By Neha Alawadhi and Aditya Kondalamahanty
(Reuters) - Cloud computing software maker Citrix Systems Inc estimated quarterly results below analysts' expectations as businesses delayed contracts, sending its shares down as much as 14 percent in extended trading.
Cloud computing companies such as Citrix and VMware Inc have been facing delays in closing large deals as customers review IT budgets to prune discretionary spending.
Citrix's warning could set the tone for other software companies as it comes just ahead of the third-quarter reporting season. VMware shares fell 3.3 percent after the bell.
Cloud computing software allows customers to access applications remotely from a central server, and reduces costs by eliminating the need to upgrade and install software on each individual computer on site.
"It has been a soft spending environment for infrastructure software companies as seen recently by Oracle Corp and Red Hat Inc," FBR Capital Markets analyst Daniel Ives said. "Citrix is the latest victim."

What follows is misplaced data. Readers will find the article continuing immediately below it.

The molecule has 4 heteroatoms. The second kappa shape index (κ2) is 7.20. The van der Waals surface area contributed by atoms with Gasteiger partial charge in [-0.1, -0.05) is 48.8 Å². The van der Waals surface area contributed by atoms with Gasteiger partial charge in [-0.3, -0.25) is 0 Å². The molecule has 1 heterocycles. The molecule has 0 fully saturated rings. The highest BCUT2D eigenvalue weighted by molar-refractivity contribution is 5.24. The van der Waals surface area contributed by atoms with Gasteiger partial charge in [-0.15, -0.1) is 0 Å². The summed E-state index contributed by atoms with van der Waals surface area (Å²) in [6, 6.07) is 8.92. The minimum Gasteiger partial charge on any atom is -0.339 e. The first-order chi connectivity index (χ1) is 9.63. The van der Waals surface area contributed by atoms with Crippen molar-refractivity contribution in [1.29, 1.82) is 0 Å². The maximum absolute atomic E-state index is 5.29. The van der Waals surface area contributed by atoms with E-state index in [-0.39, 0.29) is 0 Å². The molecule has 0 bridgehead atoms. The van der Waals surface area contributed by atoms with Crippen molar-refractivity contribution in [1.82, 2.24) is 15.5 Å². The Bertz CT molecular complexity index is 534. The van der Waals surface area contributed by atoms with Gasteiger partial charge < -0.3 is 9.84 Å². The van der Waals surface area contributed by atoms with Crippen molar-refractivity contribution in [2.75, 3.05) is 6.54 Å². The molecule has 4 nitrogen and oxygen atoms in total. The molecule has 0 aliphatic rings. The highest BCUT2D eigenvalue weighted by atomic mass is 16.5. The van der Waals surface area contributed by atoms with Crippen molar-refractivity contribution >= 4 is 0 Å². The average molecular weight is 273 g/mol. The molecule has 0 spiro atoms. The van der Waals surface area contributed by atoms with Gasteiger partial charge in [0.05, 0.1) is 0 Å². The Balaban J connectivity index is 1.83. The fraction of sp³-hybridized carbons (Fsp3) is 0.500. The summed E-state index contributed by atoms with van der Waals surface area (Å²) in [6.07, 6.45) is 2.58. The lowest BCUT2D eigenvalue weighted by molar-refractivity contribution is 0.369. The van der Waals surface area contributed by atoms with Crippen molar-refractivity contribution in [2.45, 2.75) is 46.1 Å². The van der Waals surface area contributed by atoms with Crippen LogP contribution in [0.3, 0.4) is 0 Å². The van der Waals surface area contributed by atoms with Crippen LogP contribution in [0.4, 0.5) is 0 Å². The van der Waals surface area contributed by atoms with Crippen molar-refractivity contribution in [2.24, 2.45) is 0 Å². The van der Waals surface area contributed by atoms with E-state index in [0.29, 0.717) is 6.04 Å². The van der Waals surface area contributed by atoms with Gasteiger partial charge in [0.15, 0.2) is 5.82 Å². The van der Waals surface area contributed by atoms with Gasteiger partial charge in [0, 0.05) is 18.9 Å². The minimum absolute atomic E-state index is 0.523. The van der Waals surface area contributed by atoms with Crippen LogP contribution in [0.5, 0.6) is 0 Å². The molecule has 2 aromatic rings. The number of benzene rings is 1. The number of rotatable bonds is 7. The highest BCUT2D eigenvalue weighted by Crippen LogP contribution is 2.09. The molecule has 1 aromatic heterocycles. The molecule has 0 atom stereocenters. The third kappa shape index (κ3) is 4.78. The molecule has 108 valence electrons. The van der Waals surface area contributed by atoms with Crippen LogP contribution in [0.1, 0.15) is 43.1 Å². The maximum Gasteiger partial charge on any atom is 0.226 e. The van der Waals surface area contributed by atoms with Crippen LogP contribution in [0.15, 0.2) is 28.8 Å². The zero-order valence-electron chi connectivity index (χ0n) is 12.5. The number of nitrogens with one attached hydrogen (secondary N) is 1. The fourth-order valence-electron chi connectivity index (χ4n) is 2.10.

In September, Oracle forecast sales and profit below expectations for the quarter ending November 30, while Red Hat said it was under pressure to maintain billings growth.
Citrix's profit and revenue estimates for the third quarter came in below its own forecast issued in July.
Analysts said the weak outlook indicated that sales of the company's networking products, which helped it beat estimates in the second quarter, could be slowing down.
"I think when you have a miss of $25 million, it raises the concern that the weakness has spread to the networking business," said Raymond James analyst Michael Turits.
The networking business, which makes products that help improve the performance of Web applications, accounted for about 23 percent of Citrix's sales in the second quarter.
The company, scheduled to report third-quarter results on October 23, said it expects adjusted earnings of 68-69 cents per share on revenue of $710 million-$712 million.
Analysts on average had expected earnings of 73 cents per share on revenue of $737.3 million, according to Thomson Reuters I/B/E/S.
Citrix shares were down 14 percent at $57.51 after the bell.
(Editing by Saumyadeb Chakrabarty)